One thing which never fails to win me over is well-executed variety and Rex Rocket has variety in just about every way possible. There are a few staple enemies which appear all over the game, such as the terra-oozlings themselves and murderous flying ‘helper bots’, but each area introduces plenty of new, thematically-appropriate foes. The barracks are overcrowded with infected soldiers hiding behind shields, shooting bullets from behind bunkers, and piloting tanks, the engine room has flying dragons, hidden crushers, and several other nasty enemies, and the vents and other ‘behind the scenes’ areas of the ship are completely flooded with slimes, slime bats, and slime zombies, most of which have ways of creating even more slimy monstrosities. Bosses are often massive and have plenty of attacks on top of the fact that they either become significantly more aggressive or add in a new twist when they get lower on health. The actual platforming also runs the gamut; one sequence has Rex piloting a giant mech through swarms of helper bots, another area gives him laser-spewing support pods with short lifespans, yet another segment has him chased by a giant laser, and the platforms themselves come in just about every form including conveyor belts, spinning wheels, disappearing blocks, dropping platforms, and more. There are even angled reflectors which bounce around Rex’s shots, sometimes to hit enemies and sometimes to activate switches while Rex is walljumping over a pit of spikes. If there is one thing you can be sure of, it’s that Rex Rocket never feels like it overstays its welcome.
Unfortunately, variety also means that you sometimes end up with segments which just aren’t very fun. The most notable of these involves the laser chase sequence I mentioned earlier, specifically the second of these sequences. Though this is a very challenging game, it rarely feels unfair and, even with the demanding platforming, I made it through most of the game with one or two deaths every now and then. The second laser chase sequence is one of those rare occasions where the difficulty feels like it dips into unfair territory. Not only does this sequence involve plenty of precision platforming with very few chances to stop or slow down, but the platforming is made considerably less fun by the presence of floating mines. These mines explode into a spread of bullets when hit, just like Rex’s own grenades, and any one of these bullets will almost certainly knock Rex straight into a spike on contact. In this particular section, these mines are placed between nearly every set of platforms right where you would generally want to give Rex a boost with a downward charge shot, making platforming which was already remarkably difficult to perform while under time pressure even more difficult. This is to say nothing of the several other enemies scattered through this area, any of which will almost certainly kill Rex with a single hit by knocking him off a platform or simply delaying him long enough for the laser to catch up to him. It’s a section which would be difficult even on its own, but the tight time pressure made it feel like it demanded outright memorization in parts to make it to the end. There are a few other balance issues, the handful of slime-infested interior segments have so many enemies that it’s almost impossible to get through them without taking a decent amount of damage, one room with moving platforms and laser snipers simply feels boring, and the generally high damage from enemies makes the very early parts of the game surprisingly difficult, but this sequence in particular was the only time when I felt outright frustrated with the game and, excluding two extremely difficult and completely optional sections which lead to some rather fancy upgrades, I very well may have died more in this one sequence than in the rest of the game combined as I went into it with over 40 lives and came out with under 20.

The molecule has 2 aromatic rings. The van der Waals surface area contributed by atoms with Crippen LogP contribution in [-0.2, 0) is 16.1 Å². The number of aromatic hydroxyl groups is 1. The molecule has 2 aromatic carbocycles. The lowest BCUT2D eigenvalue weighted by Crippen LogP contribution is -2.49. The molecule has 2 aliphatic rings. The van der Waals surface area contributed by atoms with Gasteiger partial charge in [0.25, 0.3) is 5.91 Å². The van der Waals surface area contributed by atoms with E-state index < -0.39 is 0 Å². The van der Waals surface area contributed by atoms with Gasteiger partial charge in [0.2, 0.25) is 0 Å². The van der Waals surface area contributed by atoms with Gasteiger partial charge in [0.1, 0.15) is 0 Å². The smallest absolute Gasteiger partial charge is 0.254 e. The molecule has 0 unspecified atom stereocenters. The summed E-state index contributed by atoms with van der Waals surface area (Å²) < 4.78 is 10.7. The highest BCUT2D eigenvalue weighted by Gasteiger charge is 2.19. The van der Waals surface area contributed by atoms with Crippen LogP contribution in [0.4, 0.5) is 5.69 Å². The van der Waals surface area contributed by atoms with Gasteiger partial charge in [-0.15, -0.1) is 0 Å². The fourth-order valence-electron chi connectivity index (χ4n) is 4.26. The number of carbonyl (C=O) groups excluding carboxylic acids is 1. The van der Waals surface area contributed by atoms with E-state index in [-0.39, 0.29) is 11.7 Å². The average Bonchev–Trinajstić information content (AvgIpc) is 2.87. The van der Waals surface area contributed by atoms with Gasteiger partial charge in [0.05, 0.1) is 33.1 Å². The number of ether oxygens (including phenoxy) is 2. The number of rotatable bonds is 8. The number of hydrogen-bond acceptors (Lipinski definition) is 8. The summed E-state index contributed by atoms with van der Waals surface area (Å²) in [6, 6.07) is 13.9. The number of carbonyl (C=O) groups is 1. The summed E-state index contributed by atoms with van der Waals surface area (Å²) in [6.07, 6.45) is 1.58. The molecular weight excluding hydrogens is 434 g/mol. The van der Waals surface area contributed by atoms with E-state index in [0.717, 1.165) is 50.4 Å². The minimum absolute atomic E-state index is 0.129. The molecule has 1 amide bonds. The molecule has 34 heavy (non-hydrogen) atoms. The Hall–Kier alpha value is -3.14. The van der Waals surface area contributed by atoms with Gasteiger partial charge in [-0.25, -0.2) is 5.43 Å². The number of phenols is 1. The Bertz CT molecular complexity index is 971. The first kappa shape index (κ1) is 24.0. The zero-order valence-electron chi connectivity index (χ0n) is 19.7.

To wrap things up on a more positive note, the aesthetics and general tone here are fantastic. There is a massive disconnect with the often-comedic dialogue and the cartoon-like character designs on one side and bodies lying in puddles of blood and scientists stuck to the walls with slime and slowing dissolving to create skeletal zombies on the other, but this works in the game’s favor and gives it a quirky charm with a streak of black humor. The ship itself has a very impressive amount of work put into it with a distinctive look for each region and tons of little graphical touches placed into the background of every room which don’t get in the way of the platforming. Small warning lights or other signs are also often placed on the floor or the walls to hint at nearby danger without breaking the aesthetic. Though the artistic style of the enemies and characters doesn’t result in much room for detail, NPC’s and enemies alike look fine and have great animation and several of the larger bosses are impressive to see in motion.
Rex Rocket is one of the more linear metroidvanias out there and sometimes it gets a bit too difficult for its own good. However, the vast majority of the game is overflowing with collectibles to find, challenging and varied platforming, charming characters, and plenty of action to make it well worth checking out.